EasyJet tumbles on fare cuts
LONDON, England (Reuters) -- EasyJet Plc revealed deeper-than-expected fare cuts on Tuesday as competition for budget passengers heated up, sending shares in Europe's biggest no-frills airline sharply lower.
EasyJet said fares fell six percent in the four months to end-January. Its shares sagged 14 percent to 208 pence.
Budget airlines like easyJet, in a pitched battle with full-service carriers to lure cost-conscious travellers, have been winning the war for seats against competitors in recent years.
EasyJet's statement was a reminder of the gloom facing the airline industry -- fears of war, higher oil prices, recent security scares at London airports and economic uncertainty.
"This is interpreted as having more to do with the market, and not so much the company,'' Tim Rees, a fund manager at Clerical Medical, said.
"A year or so ago airlines had two to three months visibility, now they have two to three weeks,'' he added.
EasyJet said the decline in fares in the six months to end-March would be broadly in line with rivals like Irish-based Ryanair Holdings Plc.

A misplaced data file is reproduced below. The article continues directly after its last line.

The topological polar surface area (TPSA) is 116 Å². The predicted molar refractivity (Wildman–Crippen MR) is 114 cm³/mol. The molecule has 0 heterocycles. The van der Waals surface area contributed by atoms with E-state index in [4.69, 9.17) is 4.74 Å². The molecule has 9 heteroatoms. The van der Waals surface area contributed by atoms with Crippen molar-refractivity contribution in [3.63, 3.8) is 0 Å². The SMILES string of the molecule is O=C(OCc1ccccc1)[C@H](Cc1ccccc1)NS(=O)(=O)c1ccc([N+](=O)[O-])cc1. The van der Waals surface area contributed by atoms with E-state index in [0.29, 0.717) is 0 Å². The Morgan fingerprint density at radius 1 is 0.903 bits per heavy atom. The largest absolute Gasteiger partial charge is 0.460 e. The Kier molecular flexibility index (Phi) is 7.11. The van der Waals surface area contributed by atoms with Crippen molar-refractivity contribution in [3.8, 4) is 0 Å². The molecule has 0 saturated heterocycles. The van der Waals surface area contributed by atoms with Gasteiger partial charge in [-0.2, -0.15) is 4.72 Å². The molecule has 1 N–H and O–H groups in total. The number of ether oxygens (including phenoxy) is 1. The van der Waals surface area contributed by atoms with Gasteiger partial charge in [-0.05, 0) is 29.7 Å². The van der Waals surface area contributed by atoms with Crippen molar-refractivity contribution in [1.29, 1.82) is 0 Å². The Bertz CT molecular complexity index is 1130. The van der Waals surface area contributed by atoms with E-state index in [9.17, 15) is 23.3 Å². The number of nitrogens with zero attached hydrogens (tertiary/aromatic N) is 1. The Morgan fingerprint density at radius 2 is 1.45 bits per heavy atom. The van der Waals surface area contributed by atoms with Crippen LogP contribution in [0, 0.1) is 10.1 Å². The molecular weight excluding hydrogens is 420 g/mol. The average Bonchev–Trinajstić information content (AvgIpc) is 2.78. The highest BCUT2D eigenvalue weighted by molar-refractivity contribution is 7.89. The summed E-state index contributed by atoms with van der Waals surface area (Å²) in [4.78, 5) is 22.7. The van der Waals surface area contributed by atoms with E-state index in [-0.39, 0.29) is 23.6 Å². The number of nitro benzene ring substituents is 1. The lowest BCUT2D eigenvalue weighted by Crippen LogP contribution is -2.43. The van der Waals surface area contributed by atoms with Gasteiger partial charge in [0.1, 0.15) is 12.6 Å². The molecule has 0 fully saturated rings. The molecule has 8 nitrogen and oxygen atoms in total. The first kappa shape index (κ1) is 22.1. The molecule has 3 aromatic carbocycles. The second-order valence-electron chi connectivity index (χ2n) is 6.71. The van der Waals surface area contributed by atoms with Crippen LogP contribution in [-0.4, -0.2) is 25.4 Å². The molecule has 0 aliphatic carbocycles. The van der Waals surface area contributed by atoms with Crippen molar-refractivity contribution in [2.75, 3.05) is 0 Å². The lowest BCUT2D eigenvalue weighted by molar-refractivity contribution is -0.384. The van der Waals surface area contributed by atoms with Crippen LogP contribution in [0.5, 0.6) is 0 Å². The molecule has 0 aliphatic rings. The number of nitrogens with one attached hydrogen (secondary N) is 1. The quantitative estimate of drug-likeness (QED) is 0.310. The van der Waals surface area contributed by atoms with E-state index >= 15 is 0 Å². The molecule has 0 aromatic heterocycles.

Ryanair this month reported its fares for the three months to end-December fell eight percent year-on-year, in part because of free tickets and discounts offered to promote new routes.
British Airways Plc, Europe's biggest carrier, is also putting pressure on ticket prices after responding to the budget carriers' threat with promotions.
Ryanair shares fell six percent to 6.1 euros in morning trade, while British Airways shares were off more than five percent at 104-1/2p.
EasyJet said it had previously warned of softer yields.
"The market would have been expecting this,'' Toby Nicol, corporate communications manager for the carrier, told Reuters, although he acknowledged it was the first time the carrier had quantified the slump.
Analysts said the size of the fall was a surprise.
"It's been in the market, but it's worse than expected,'' said one brokerage analyst who asked that his name not be used. ``But it's understandable: the whole industry has been complaining of low yields,'' he added.
The company also said the costs of its recent acquisition of Go and the option to buy British Airways unit Deutsche BA would be about 18 million pounds ($28.5 million) in the first half of the year.
EasyJet said it was having to slash prices to fill seats, especially after its acquisition of Go.
"This is primarily due to year-on-year growth in aircraft seat capacity, the sale of additional seats at lower fares to lift the load factor of the Go Fly network closer to the easyJet network level and market and economic forces,'' the company said in a statement.